– Honorable members opposite say that duties make things cheaper.
– If the honorable member cannot see the difference between the proposed duty and a protective duty, he must be very dull indeed.
– What does the honorable and learned gentleman call this duty 1
– I call it an extortion and an exaction, and I shall not consent to the withdrawal of the amendment.
Question - that the following exemption be added : - “ Unrefined glycerine for explosives” - put. The committee divided -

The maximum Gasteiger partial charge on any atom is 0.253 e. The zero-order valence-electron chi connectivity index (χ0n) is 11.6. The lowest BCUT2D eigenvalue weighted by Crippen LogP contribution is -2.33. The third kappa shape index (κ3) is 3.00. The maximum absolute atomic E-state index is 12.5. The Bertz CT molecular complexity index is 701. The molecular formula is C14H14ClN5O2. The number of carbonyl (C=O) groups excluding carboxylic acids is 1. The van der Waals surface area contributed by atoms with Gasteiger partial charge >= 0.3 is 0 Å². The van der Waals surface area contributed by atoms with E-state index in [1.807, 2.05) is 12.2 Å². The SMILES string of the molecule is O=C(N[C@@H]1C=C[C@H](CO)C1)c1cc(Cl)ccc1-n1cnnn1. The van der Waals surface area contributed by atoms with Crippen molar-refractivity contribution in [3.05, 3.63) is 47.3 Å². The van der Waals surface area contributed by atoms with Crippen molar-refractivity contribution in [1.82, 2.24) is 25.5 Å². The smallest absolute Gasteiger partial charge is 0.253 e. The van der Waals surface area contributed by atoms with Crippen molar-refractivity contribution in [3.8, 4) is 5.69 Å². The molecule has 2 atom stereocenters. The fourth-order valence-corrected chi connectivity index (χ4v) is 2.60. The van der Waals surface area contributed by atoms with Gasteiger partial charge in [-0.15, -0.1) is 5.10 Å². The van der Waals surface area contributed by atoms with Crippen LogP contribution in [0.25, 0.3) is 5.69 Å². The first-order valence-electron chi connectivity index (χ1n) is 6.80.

– On the 7th March last, in a division on an amendment proposing to reduce the duty on strawboard to 9d. per cwt., the votes for the ayes and noes were equal, and it became my duty to. give a casting vote, and I voted with the noes. Objection was taken to my action by certain honorable members, who stated that I should have given my vote in favour of reducing taxation. I desire to bring under the notice of honorable members a case in the House of Commons- where the Chairman in circumstances that appear to me exactly parallel voted in the same way as I did. A motion was made in committee of supply that a sum not exceeding £155,667 be granted for missions and embassies abroad, and an amendment being proposed to reduce the amount by £10,000, the lower amount was proposed to the committee. When a division was taken the numbers were equal, whereupon the Chairman declared that the committee having hesitated to affirm the proposed reduction of the vote, as submitted to it on the responsibility of the Executive Government, and as, if the proposed reduction were negatived, the committee would have an opportunity of voting upon any reduction ofthe whole vote which might be moved, he declared himself with the noes. The entry I refer to will be found in the Commons’ Journals, No. 124, page 371. I shall follow the practice which I have adopted in the past, and which is indorsed by the Chairman of Committees of the House of Commons, by giving my vote with the noes.